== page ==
Category Archives: Teaching Literature

Thoreau’s Blog

English teachers, did you know Henry David Thoreau blogs? Well, not really, but Gregory Perry has taken excerpts from Thoreau’s own journals and posted them on the web. Often, they are a delightful read, particularly if you are an admirer of Thoreau. I was particularly charmed by today’s journal, in which Thoreau calls for city parks to be established.

I am especially fond of this line: “We are all schoolmasters, and our schoolhouse is the universe.”

I visited Walden last February when my students went to Boston on a school trip. Because it was winter, the pond was completely frozen over, and we got to walk on Walden Pond itself. I took some pictures while there:

Weber '07
This is a photo of some of my students “leaving their school’s mark” in the snow on top of the pond.

Weber '07
This is the finished product.

Most of my pictures at Walden didn’t come out well. The light at that time of day wasn’t very bright, and I think the snow reflection had something to do with it, too.

Actually, though, my favorite picture from my visit to Walden is this goofy one:

Feet on Walden
My feet on Walden

Thanks to the Walden Woods Project, it would seem that Thoreau’s vision that Walden be preserved as a park is largely realized.

Textbooks are Killing Literature

Patrick Welsh opines about the state of literature texts in USA Today.

[T]he textbooks are feather-weight intellectually.Take the McDougal Littell text that we finally adopted for 9th- and 10th-graders. It starts off with a unit titled “Mesopotamian, Egyptian and Hebrew Literature,” followed by sections on the literature of Ancient India, Ancient Greece, Ancient Rome, Ancient China and Japan. Then comes “Persian and Arabic Literature” and “West African Oral Literature” — and that’s only the first third of the book. There are still more than 800 pages to plough through, but it’s the same drill — short excerpts from long works — a little Dante here, a little Goethe there and two whole pages dedicated to Shakespeare’s plays. One even has a picture of a poster from the film Shakespeare in Love with Joseph Fiennes kissing Gwyneth Paltrow. The other includes the following (which is sure to turn teens on to the Bard):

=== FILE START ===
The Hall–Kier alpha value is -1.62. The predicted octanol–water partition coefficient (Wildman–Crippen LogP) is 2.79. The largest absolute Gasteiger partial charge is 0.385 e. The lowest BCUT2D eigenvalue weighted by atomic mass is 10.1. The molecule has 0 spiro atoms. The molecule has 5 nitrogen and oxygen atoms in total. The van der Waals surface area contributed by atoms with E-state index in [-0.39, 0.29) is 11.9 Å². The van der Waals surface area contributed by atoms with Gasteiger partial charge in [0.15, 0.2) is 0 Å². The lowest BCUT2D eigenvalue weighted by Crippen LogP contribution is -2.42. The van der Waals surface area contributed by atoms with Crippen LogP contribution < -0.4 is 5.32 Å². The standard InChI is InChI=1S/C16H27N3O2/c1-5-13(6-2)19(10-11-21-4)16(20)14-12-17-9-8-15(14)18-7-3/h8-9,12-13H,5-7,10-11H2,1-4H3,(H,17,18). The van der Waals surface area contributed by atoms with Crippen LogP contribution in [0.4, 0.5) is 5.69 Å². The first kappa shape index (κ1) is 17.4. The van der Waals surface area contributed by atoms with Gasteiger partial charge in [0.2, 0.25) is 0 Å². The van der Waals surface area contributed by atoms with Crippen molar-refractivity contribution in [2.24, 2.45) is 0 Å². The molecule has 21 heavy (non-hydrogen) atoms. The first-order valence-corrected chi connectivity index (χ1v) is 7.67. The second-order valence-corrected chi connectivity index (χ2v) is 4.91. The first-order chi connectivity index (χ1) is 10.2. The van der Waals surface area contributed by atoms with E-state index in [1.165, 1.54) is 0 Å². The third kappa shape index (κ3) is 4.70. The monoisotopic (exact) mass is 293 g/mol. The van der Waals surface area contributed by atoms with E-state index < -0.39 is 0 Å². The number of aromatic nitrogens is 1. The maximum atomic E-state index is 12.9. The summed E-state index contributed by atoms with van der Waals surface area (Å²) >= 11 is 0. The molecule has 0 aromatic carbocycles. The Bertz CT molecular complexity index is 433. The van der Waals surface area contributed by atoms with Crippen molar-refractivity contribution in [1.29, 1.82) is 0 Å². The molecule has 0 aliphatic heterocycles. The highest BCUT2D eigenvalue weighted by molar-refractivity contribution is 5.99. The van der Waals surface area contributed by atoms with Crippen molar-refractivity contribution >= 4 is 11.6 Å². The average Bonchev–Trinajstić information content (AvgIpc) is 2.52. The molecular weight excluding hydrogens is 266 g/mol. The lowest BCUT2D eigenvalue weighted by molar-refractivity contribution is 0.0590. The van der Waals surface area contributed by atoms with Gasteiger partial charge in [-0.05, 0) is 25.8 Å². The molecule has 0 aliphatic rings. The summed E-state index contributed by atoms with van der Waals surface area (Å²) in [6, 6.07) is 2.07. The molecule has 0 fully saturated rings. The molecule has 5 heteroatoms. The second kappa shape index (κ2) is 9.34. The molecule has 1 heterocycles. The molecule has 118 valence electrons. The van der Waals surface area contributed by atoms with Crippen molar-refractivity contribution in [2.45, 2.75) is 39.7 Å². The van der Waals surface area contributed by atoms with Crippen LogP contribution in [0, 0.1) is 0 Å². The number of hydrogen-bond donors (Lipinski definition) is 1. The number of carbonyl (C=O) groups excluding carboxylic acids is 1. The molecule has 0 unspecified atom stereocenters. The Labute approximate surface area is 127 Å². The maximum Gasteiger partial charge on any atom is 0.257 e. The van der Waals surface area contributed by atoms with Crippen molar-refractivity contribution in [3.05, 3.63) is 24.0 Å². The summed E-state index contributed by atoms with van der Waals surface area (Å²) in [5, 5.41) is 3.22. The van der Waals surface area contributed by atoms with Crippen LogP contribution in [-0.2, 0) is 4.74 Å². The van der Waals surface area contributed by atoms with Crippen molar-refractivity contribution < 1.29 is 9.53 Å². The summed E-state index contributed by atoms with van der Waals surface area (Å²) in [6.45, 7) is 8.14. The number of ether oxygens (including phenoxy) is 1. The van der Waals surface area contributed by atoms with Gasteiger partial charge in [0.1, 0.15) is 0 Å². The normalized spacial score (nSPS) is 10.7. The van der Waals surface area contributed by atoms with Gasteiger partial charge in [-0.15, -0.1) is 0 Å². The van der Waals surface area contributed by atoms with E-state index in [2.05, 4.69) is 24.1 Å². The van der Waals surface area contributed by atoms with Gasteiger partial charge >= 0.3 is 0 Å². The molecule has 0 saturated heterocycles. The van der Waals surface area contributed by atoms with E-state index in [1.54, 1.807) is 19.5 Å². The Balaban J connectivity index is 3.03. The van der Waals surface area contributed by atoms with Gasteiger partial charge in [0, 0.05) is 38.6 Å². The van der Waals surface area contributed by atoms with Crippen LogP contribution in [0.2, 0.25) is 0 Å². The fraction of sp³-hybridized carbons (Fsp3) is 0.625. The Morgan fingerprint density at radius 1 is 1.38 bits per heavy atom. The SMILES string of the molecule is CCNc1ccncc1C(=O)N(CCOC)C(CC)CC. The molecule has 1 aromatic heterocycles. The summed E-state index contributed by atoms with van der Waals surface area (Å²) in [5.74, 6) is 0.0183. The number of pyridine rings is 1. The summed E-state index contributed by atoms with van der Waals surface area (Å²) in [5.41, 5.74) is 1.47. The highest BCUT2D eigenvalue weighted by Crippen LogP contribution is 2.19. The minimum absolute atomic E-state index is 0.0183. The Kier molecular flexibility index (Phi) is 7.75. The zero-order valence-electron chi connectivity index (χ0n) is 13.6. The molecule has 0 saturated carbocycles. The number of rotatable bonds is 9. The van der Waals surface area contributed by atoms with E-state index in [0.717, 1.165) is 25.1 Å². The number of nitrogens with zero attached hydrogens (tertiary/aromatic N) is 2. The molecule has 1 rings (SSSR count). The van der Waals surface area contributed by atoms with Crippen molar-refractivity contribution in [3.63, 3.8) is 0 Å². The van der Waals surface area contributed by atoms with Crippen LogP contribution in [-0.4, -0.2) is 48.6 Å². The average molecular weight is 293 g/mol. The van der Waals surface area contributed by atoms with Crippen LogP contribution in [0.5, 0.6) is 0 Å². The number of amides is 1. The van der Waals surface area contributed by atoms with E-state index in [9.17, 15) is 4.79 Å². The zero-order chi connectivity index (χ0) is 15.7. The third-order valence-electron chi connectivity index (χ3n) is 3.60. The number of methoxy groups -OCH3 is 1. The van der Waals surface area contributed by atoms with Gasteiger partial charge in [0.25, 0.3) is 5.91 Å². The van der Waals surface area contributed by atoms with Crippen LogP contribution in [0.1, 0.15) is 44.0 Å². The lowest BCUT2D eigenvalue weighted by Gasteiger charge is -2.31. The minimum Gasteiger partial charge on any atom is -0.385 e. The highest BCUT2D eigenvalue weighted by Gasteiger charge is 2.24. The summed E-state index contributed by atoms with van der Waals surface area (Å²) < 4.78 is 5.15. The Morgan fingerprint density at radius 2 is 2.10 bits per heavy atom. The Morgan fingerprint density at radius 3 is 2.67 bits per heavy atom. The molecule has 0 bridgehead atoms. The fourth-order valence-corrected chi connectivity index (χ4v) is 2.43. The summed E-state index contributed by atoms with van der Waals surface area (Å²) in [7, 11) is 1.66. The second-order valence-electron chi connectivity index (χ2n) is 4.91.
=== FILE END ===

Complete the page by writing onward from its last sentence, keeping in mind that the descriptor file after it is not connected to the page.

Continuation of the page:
“Notice the insight about human life that the following lines from The Tempest convey:

We are such stuff

As dreams are made on; and our little life

Is rounded with a sleep.

Shakespeare’s plays are treasures of the English language.”

Both books are full of obtrusive directions, comments, questions and pictures that would hinder even the attentive readers from becoming absorbed in the readings. Both also “are not reader-friendly. There is no narrative coherence that a student can follow and get excited about. It’s a little bit of this and a little bit of that,” says T.C. Williams reading specialist Chris Gutierrez, who teaches a course in reading strategies at Shenandoah University in Virginia. For kids who get books and reading opportunities only at school, these types of textbooks will drive them away from reading — perhaps for life.

This is actually something I’ve noticed. The books are full of flashy pictures and photographs, but there are more excerpts rather than full works, and there are some rather odd choices in terms of what to include and what to leave out. My school actually uses an out-of-print text by Scott, Foresman — the same books, in fact, that I studied from when I was in high school. I do have some problems with the books, and frankly there are things I really like about the newer Holt and Prentice-Hall books. I doubt there is such a thing as a perfect textbook.